Like his uncle, Pavel Pavlovič was an avid collector who further expanded the number of artworks and objects displayed at San Donato, making the villa even more splendid, before deciding to sell off a large portion of the collections at the San Donato auction in 1880. With Pavel, Villa San Donato became a sort of 'stronghold' of the Demidov family, testifying to their immense wealth and importance. Perhaps for this reason, and also to live in a less oppressive climate compared to San Donato, in 1872 Pavel Pavlovič decided to acquire the park and what remained of the Medici villa in Pratolino, which had been inherited by the Grand Dukes of Lorraine. The ancient Medici villa was now in ruins, and the park and the surviving building of the Paggeria were in such a neglected condition that the restoration efforts in Pratolino lasted for several years. Initially, Pavel Pavlovič planned to build a new villa in 'Renaissance style' in Pratolino and contacted the French architect Anatole De Baudot, a student of Eugène Emmanuel Viollet Le Duc, to organise a competition for the best design. However, Pavel Pavlovič soon changed his mind, opting instead for a simpler expansion of the building of the Paggeria. Among the items from the Demidov collection preserved at the Uffizi, there are some renowned works by Viollet Le Duc, such as La cité de Carcassonne, with drawings made by his own hand, which was published in Paris in 1778. The great architect brought medieval art back in the spotlight and was famous for his 'in style' restorations of great French religious and civil architecture, such as the restoration of the Notre Dame Cathedral in Paris and precisely the reconstruction of the double walls of the town of Carcassonne, in the area of the Aude river, in the Occitan region, southern France.

While overseeing the restoration of Pratolino, Pavel Pavlovič also made various changes to the interior of Villa San Donato. One of the most peculiar was the relocation of the Demidov library along the nave of the ancient medieval church of San Donato. The church had been purchased during Anatolij Demidov's time because it was adjacent to the villa. In 1877, Pavel Pavlovič requested and obtained authorisation from the ecclesiastical authorities to 'desecrate' the building to carry out civil works.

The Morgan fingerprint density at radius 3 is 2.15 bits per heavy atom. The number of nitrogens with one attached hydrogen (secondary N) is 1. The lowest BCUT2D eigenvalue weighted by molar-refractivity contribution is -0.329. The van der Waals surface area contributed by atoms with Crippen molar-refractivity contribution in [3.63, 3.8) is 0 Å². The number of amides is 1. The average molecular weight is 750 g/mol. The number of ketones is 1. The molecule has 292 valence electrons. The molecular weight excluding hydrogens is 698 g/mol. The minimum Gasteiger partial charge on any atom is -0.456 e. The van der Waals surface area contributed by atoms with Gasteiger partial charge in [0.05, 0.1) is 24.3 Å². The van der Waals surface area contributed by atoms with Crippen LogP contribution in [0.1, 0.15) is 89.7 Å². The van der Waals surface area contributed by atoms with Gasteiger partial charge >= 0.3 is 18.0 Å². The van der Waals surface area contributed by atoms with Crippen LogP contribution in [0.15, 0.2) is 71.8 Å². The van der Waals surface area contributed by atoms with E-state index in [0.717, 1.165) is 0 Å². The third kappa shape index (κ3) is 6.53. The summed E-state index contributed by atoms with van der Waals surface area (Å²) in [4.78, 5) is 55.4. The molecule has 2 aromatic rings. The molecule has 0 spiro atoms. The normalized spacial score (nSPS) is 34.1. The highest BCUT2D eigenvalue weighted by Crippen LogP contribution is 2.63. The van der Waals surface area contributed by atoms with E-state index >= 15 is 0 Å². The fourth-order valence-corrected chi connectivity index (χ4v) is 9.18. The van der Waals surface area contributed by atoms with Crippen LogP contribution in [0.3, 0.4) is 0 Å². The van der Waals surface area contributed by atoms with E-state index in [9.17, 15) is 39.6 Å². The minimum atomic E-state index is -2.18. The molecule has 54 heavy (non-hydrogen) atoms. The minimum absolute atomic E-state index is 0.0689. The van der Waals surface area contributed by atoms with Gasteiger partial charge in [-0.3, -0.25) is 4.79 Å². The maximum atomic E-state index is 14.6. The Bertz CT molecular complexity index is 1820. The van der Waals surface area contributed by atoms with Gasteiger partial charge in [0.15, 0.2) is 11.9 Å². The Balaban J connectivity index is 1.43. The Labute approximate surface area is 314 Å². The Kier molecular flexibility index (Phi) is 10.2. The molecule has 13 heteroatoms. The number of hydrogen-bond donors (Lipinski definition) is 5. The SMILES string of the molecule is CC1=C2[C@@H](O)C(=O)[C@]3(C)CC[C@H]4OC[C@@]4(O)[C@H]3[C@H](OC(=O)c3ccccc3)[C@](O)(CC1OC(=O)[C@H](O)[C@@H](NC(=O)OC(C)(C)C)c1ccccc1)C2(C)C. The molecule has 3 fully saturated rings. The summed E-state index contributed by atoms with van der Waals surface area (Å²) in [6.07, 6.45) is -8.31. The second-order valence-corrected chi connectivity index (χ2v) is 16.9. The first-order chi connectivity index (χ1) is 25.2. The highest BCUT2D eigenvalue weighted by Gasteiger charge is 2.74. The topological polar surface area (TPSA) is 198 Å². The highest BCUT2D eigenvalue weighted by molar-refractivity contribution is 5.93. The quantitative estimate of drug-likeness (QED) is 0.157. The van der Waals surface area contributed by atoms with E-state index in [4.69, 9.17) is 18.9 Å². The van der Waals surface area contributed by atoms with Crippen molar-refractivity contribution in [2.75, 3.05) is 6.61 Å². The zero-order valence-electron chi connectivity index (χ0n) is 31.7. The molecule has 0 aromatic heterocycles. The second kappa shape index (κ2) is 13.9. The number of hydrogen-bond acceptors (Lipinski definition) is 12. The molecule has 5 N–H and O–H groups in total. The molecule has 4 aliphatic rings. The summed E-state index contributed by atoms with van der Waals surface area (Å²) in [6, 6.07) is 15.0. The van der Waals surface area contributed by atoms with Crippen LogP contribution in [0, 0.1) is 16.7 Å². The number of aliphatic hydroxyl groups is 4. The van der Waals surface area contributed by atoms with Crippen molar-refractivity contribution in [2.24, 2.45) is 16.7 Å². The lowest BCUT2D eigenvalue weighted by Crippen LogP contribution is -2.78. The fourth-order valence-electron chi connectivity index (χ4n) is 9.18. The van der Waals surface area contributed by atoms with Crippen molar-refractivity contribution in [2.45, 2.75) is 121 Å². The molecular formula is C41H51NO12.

Pavel Pavlovič was a collector with an even more eclectic taste than his uncle. For San Donato, he acquired many medieval art objects, such as chests, precious fabrics and armours. As a matter of fact, it was in line with the fashion of the time to reconstruct entire environments 'in style' to evoke atmospheres of a reinvented, rather than real, Middle Ages. Therefore, he had the church, which housed the library, decorated with ancient frescoes that were restored and transferred to panels. The paintings described the popular legend according to which the church of San Donato was consecrated on February 2, 1187, the day a group of Crusader knights, led by Pazzino de' Pazzi, gathered there to receive the bishop's blessing before departing for the Holy Sepulchre. Furthermore, in Villa San Donato, he added two more rooms evoking the deeds of the Crusaders, both decorated 'in medieval style': the San Donato Hall, with coffered ceiling adorned with coats of arms of Crusader knights, and the Arms Hall, with ceiling decorated with war emblems. As a consequence, it is not surprising to find among the volumes from the dispersed library of San Donato a well-known text of the time, the Dictionnaire raisonné du mobilier français de l'époque carlovingienne à la Renaissance, a repertory published in Paris in 1872 where the French architect Viollet-Le-Duc meticulously described, with beautiful drawings made of his own hand, the objects of common use in the Middle Ages: from furniture to jewellery, clothing and weapons.

Author's note: In the text, we have preferred to use the Russian transcription 'Demidov' instead of the French form 'Demidoff', widely used in Tuscany throughout the 19th and 20th centuries. This choice is motivated by requirements of historical and linguistic correctness, and by the need for consistent dissemination to an international audience.